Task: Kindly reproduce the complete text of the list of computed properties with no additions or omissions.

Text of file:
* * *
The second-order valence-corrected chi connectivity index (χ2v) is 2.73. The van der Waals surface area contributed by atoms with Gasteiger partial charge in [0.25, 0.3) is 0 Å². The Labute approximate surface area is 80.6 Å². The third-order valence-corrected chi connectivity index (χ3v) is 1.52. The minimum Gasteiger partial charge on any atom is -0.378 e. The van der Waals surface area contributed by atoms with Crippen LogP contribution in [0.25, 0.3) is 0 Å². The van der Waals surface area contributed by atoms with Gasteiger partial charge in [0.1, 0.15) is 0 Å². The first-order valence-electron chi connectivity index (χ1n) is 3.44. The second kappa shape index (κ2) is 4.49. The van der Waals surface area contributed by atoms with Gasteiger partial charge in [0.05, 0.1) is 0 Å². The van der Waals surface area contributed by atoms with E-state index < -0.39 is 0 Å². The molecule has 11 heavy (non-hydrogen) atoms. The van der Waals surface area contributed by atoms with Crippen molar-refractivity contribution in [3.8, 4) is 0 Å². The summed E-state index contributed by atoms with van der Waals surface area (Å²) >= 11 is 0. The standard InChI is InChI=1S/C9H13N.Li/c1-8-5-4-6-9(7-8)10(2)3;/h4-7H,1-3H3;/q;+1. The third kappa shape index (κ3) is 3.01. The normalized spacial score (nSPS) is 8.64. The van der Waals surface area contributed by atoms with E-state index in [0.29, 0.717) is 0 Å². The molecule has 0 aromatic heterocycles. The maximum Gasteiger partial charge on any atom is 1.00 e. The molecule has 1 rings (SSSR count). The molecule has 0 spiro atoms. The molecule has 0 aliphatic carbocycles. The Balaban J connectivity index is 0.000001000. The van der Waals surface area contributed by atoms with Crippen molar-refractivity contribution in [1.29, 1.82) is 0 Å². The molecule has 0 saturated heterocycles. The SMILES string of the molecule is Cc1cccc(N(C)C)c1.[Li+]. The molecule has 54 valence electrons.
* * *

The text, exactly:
The second-order valence-corrected chi connectivity index (χ2v) is 2.73. The van der Waals surface area contributed by atoms with Gasteiger partial charge in [0.25, 0.3) is 0 Å². The Labute approximate surface area is 80.6 Å². The third-order valence-corrected chi connectivity index (χ3v) is 1.52. The minimum Gasteiger partial charge on any atom is -0.378 e. The van der Waals surface area contributed by atoms with Crippen LogP contribution in [0.25, 0.3) is 0 Å². The van der Waals surface area contributed by atoms with Gasteiger partial charge in [0.1, 0.15) is 0 Å². The first-order valence-electron chi connectivity index (χ1n) is 3.44. The second kappa shape index (κ2) is 4.49. The van der Waals surface area contributed by atoms with Gasteiger partial charge in [0.05, 0.1) is 0 Å². The van der Waals surface area contributed by atoms with E-state index < -0.39 is 0 Å². The molecule has 11 heavy (non-hydrogen) atoms. The van der Waals surface area contributed by atoms with Crippen molar-refractivity contribution in [3.8, 4) is 0 Å². The summed E-state index contributed by atoms with van der Waals surface area (Å²) >= 11 is 0. The standard InChI is InChI=1S/C9H13N.Li/c1-8-5-4-6-9(7-8)10(2)3;/h4-7H,1-3H3;/q;+1. The third kappa shape index (κ3) is 3.01. The normalized spacial score (nSPS) is 8.64. The van der Waals surface area contributed by atoms with E-state index in [0.29, 0.717) is 0 Å². The molecule has 0 aromatic heterocycles. The maximum Gasteiger partial charge on any atom is 1.00 e. The molecule has 1 rings (SSSR count). The molecule has 0 spiro atoms. The molecule has 0 aliphatic carbocycles. The Balaban J connectivity index is 0.000001000. The van der Waals surface area contributed by atoms with Crippen molar-refractivity contribution in [1.29, 1.82) is 0 Å². The molecule has 0 saturated heterocycles. The SMILES string of the molecule is Cc1cccc(N(C)C)c1.[Li+]. The molecule has 54 valence electrons.